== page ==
Small Hole Like Wound Under Breast 1 Month Post Op; What Should I Do?

Im just at a month since my sugery my PS said i could wear underwire bras usually i change in to a sports bra for bed but last night i didnt i woke up later in the night and took it off cause it was irritating me now i noticed what looks like a small hole at where the two incisions meet the one under and the one going up to my nipple do i just keep an eye on it and keep it clean and dry and probably stop wearing underwires tell it heals? worried its going to get bigger or leave a big scar

Doctor Answers 6

Small Holeunder breast

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This problem happens about 10 % of the time after a breast lift. This area is where most of the tension resides ans a little split is usually not a big problem. I agree that this is not likely to unzip any further. Try not ot wear any compressive bra and keep this clean and dry. It should heal if it is small. If it is greater than a centimeter it might be better to undermine and close it.

Reno Plastic Surgeon
5.0 out of 5 stars 70 reviews

Opening in breast lift incision

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Most likely the underwire in the bra rubbed against the area most likely to have wound healing problems after a breast lift - namely the junction of the "T" under the breast.  This is usually treated very conservatively, with dressing changes, and goes on to heal all by itself.  I suggest you be evaluated by your Plastic Surgeon and have him/her prescribe the appropriate treatment.

Small Hole Like Wound Under Breast 1 Month Post Op; What Should I Do?

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You need to see your surgeon.  This could be any number of things, but your surgeon needs to evaluate the area to insure that you are not infected, and apply appropriate cleansing, dressings and medications if necessary.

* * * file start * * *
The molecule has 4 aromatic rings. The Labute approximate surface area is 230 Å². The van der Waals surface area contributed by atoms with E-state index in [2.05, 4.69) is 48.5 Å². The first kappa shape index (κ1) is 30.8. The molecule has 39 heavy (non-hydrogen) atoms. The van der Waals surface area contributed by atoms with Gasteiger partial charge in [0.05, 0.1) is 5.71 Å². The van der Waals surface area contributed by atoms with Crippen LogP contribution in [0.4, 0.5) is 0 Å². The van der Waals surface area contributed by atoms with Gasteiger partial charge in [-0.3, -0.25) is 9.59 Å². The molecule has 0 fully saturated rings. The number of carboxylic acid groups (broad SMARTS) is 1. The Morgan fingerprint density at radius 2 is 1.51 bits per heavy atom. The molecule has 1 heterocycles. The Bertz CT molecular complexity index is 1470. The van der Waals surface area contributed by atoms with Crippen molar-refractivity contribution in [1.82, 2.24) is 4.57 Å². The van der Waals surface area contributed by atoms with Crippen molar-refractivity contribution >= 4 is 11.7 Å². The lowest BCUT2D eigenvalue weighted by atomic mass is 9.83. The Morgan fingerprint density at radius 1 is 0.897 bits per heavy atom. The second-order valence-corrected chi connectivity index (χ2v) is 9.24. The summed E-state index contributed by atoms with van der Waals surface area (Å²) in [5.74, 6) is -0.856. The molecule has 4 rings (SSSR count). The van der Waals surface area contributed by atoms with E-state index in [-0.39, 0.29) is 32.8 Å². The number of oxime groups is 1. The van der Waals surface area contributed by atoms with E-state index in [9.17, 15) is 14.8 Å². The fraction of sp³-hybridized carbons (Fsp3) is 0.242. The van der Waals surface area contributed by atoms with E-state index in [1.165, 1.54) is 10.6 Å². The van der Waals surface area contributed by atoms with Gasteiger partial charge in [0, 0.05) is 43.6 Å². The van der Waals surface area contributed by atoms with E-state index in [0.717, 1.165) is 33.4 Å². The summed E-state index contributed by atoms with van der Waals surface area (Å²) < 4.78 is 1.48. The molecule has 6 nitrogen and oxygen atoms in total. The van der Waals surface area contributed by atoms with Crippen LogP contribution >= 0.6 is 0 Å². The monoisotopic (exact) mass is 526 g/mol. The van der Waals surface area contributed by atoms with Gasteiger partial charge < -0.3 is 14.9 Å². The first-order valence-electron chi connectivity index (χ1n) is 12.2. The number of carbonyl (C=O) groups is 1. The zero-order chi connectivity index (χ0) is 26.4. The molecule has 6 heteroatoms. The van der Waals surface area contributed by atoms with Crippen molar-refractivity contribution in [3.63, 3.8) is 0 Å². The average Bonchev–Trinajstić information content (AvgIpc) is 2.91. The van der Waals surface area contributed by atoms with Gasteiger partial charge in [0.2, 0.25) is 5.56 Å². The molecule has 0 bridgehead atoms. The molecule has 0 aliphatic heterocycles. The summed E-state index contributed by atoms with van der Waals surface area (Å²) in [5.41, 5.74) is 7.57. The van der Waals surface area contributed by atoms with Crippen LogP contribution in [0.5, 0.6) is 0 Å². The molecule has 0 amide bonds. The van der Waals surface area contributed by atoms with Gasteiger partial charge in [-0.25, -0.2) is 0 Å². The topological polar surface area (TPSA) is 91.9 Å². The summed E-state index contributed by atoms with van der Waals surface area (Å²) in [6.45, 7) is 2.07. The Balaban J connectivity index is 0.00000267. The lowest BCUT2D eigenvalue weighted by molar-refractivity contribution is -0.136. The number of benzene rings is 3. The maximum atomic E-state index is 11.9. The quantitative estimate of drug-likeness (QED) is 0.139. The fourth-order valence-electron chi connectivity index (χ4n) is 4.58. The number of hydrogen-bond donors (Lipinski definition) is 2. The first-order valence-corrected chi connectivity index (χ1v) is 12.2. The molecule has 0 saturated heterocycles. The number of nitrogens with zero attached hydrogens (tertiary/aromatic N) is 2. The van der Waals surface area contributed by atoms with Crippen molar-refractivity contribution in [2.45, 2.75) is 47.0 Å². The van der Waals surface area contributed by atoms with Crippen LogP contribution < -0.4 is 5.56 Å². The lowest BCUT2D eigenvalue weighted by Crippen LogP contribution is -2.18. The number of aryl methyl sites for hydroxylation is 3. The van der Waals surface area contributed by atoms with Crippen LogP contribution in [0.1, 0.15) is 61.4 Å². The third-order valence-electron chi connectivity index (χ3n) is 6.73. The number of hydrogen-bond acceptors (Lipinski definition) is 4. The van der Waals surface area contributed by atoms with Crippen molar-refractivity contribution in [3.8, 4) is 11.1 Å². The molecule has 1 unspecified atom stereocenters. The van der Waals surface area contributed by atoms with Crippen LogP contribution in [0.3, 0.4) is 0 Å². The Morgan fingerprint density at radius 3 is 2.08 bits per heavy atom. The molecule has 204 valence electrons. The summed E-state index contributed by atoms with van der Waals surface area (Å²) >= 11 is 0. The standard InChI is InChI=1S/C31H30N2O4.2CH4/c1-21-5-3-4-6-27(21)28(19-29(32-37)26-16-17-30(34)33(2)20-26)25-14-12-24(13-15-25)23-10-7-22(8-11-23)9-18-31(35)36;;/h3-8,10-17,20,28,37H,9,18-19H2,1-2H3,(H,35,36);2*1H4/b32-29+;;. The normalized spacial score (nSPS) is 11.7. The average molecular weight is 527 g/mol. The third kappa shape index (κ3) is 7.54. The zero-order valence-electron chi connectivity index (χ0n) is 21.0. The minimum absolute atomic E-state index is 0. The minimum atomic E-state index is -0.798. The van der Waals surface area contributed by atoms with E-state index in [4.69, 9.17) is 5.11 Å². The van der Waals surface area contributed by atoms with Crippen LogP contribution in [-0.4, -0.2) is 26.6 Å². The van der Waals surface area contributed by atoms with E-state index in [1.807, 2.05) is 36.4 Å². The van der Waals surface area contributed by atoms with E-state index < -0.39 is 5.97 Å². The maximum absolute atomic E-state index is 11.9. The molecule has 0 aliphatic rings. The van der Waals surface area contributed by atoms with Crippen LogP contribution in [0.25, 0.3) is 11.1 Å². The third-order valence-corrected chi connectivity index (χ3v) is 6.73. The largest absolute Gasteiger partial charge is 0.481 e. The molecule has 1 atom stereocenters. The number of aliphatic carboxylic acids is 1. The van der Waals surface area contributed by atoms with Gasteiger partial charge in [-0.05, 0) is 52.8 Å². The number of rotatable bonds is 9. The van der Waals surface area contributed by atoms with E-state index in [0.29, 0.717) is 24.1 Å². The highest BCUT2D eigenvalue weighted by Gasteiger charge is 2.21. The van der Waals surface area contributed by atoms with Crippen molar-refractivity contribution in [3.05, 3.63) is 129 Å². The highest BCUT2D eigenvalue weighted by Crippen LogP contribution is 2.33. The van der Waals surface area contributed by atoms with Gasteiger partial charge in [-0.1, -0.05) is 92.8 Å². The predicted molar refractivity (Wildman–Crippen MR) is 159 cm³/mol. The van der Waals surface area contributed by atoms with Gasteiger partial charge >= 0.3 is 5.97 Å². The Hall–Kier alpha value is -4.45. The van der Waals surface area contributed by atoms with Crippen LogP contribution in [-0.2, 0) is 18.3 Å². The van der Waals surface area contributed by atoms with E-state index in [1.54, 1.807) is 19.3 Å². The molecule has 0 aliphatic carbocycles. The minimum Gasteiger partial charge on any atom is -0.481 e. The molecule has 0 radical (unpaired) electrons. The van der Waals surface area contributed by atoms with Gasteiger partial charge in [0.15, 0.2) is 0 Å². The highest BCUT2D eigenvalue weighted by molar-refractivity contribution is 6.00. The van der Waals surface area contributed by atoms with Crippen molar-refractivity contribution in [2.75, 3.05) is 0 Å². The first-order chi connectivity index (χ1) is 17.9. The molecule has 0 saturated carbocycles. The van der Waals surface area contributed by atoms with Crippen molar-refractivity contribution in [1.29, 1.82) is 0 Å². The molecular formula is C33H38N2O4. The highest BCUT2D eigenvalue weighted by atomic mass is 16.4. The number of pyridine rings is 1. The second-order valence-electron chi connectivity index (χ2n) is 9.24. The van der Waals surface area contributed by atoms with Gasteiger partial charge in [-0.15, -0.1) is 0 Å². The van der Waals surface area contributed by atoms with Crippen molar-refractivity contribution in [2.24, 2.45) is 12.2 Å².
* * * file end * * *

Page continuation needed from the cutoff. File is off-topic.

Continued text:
Jonathan Ross Berman, M.D. , F.A.C.S.

Jonathan Berman, MD
Boca Raton Plastic Surgeon
4.7 out of 5 stars 19 reviews

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Small Whole Under Breasts after Breast Lifting?

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Thank you for the question.

This small wound that you are experiencing is not infrequently seen after breast lifting or breast reduction surgery. Generally, these areas go on to heal without long-term sequelae. I am glad that you are following up closely with your plastic surgeon who can rule out the presence of a long-term dissolvable stitch that may slow down healing. If an implant is present,  exposure should be avoided/prevented.

I hope this helps.

Small hole under breast

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It would be wise to be evaluated by your surgeon to make sure that your implant is not exposed.  Good luck.

Steven Wallach, MD
New York Plastic Surgeon
4.2 out of 5 stars 30 reviews

Small hole in incision after breast lift 1 month post-op--what to do.

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At one month post-op, the rest of your incision have healed pretty durably, so things aren't going to "fall apart" or cause a problem, UNLESS this tiny hole is allowed to become a portal for infection entering the still-healing tissues beneath the opening.

This is most likely an area of incomplete healing that could represent a dissolving stitch site, or just an area that was irritated open by your underwire. Keep it clean and protected by a dab of Bacitracin ointment (double or triple antibiotic is OK, but double or triple your chance for an allergic reaction, which looks like an infection) and a Band-Aid. Change as needed but watch so you don't cause blisters from the bandage adhesive on your delicate breast skin. (This would be an example of the treatment causing a worse problem than the initial problem!) BTW, I allow my breast surgery patients to wear an underwire bra after 3 weeks IF everything is healed completely.

This tiny spot should heal from the inside out in a few days. You can shower and gently wash this area. If there is any increase of pain, redness, swelling, or purulent (pus) drainage, call your doctor. I agree with your suggestion to avoid further irritation from your bra. The final scar should be smaller that the opening, since scars contract. Best wishes!

Richard H. Tholen, MD, FACS
Minneapolis Plastic Surgeon
4.9 out of 5 stars 263 reviews

These answers are for educational purposes and should not be relied upon as a substitute for medical advice you may receive from your physician. If you have a medical emergency, please call 911. These answers do not constitute or initiate a patient/doctor relationship.